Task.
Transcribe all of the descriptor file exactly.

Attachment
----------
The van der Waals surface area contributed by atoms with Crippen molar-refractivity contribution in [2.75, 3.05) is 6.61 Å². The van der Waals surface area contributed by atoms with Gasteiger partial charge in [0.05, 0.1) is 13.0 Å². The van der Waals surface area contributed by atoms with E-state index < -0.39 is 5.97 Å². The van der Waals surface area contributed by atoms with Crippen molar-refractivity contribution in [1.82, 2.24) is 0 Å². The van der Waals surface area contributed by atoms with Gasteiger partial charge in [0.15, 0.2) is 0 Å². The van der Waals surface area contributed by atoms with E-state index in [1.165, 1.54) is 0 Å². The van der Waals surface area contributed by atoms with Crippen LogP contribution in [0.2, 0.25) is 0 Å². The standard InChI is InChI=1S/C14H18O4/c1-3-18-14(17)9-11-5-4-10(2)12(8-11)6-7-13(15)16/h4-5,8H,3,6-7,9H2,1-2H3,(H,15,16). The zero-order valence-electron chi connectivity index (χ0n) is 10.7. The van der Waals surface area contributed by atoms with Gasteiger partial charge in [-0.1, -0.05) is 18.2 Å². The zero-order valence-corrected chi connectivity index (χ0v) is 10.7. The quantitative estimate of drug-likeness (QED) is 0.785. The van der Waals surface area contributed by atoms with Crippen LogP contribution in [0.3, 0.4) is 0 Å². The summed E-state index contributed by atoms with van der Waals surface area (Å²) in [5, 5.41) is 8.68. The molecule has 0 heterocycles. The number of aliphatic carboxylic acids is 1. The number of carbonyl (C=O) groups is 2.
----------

The van der Waals surface area contributed by atoms with Crippen molar-refractivity contribution in [2.75, 3.05) is 6.61 Å². The van der Waals surface area contributed by atoms with Gasteiger partial charge in [0.05, 0.1) is 13.0 Å². The van der Waals surface area contributed by atoms with E-state index < -0.39 is 5.97 Å². The van der Waals surface area contributed by atoms with Crippen molar-refractivity contribution in [1.82, 2.24) is 0 Å². The van der Waals surface area contributed by atoms with Gasteiger partial charge in [0.15, 0.2) is 0 Å². The van der Waals surface area contributed by atoms with E-state index in [1.165, 1.54) is 0 Å². The van der Waals surface area contributed by atoms with Crippen LogP contribution in [0.2, 0.25) is 0 Å². The standard InChI is InChI=1S/C14H18O4/c1-3-18-14(17)9-11-5-4-10(2)12(8-11)6-7-13(15)16/h4-5,8H,3,6-7,9H2,1-2H3,(H,15,16). The zero-order valence-electron chi connectivity index (χ0n) is 10.7. The van der Waals surface area contributed by atoms with Gasteiger partial charge in [-0.1, -0.05) is 18.2 Å². The zero-order valence-corrected chi connectivity index (χ0v) is 10.7. The quantitative estimate of drug-likeness (QED) is 0.785. The van der Waals surface area contributed by atoms with Crippen LogP contribution in [0.3, 0.4) is 0 Å². The summed E-state index contributed by atoms with van der Waals surface area (Å²) in [5, 5.41) is 8.68. The molecule has 0 heterocycles. The number of aliphatic carboxylic acids is 1. The number of carbonyl (C=O) groups is 2.